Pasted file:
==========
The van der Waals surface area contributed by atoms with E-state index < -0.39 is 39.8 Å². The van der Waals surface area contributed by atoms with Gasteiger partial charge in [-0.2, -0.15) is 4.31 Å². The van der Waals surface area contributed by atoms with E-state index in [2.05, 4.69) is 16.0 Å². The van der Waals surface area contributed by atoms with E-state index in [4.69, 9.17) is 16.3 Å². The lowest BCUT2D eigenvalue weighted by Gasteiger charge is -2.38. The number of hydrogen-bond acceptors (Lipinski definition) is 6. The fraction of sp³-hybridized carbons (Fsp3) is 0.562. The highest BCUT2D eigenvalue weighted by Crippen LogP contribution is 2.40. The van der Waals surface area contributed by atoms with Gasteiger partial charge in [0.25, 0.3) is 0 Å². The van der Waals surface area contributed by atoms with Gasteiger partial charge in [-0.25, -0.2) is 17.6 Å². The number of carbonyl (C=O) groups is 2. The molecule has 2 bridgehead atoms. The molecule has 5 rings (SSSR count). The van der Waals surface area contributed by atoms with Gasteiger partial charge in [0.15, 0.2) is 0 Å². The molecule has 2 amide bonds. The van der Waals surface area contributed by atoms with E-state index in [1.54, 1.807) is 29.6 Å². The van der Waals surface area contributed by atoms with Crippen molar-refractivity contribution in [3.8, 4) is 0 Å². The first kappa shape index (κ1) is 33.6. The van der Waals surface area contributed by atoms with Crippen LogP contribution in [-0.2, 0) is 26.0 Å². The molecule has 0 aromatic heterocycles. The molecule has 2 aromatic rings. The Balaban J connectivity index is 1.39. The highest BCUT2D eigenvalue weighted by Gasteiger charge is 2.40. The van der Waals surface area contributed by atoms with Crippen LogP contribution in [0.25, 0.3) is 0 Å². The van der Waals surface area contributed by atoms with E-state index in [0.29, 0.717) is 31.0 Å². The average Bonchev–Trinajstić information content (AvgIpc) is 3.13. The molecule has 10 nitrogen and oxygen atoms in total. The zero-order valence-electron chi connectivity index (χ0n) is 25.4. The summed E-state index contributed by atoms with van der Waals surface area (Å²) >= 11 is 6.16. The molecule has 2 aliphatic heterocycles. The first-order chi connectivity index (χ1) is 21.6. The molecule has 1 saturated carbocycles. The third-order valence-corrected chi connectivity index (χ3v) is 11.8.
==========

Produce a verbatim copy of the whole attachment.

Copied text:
The van der Waals surface area contributed by atoms with E-state index < -0.39 is 39.8 Å². The van der Waals surface area contributed by atoms with Gasteiger partial charge in [-0.2, -0.15) is 4.31 Å². The van der Waals surface area contributed by atoms with E-state index in [2.05, 4.69) is 16.0 Å². The van der Waals surface area contributed by atoms with E-state index in [4.69, 9.17) is 16.3 Å². The lowest BCUT2D eigenvalue weighted by Gasteiger charge is -2.38. The number of hydrogen-bond acceptors (Lipinski definition) is 6. The fraction of sp³-hybridized carbons (Fsp3) is 0.562. The highest BCUT2D eigenvalue weighted by Crippen LogP contribution is 2.40. The van der Waals surface area contributed by atoms with Gasteiger partial charge in [0.25, 0.3) is 0 Å². The van der Waals surface area contributed by atoms with Gasteiger partial charge in [-0.25, -0.2) is 17.6 Å². The number of carbonyl (C=O) groups is 2. The molecule has 2 bridgehead atoms. The molecule has 5 rings (SSSR count). The van der Waals surface area contributed by atoms with Gasteiger partial charge in [0.15, 0.2) is 0 Å². The molecule has 2 amide bonds. The van der Waals surface area contributed by atoms with E-state index in [1.54, 1.807) is 29.6 Å². The van der Waals surface area contributed by atoms with Crippen molar-refractivity contribution in [3.8, 4) is 0 Å². The first kappa shape index (κ1) is 33.6. The van der Waals surface area contributed by atoms with Crippen LogP contribution in [-0.2, 0) is 26.0 Å². The molecule has 0 aromatic heterocycles. The molecule has 2 aromatic rings. The Balaban J connectivity index is 1.39. The highest BCUT2D eigenvalue weighted by Gasteiger charge is 2.40. The van der Waals surface area contributed by atoms with Crippen LogP contribution in [0.25, 0.3) is 0 Å². The van der Waals surface area contributed by atoms with E-state index in [0.29, 0.717) is 31.0 Å². The average Bonchev–Trinajstić information content (AvgIpc) is 3.13. The molecule has 10 nitrogen and oxygen atoms in total. The zero-order valence-electron chi connectivity index (χ0n) is 25.4. The summed E-state index contributed by atoms with van der Waals surface area (Å²) >= 11 is 6.16. The molecule has 2 aliphatic heterocycles. The first-order chi connectivity index (χ1) is 21.6. The molecule has 1 saturated carbocycles. The third-order valence-corrected chi connectivity index (χ3v) is 11.8.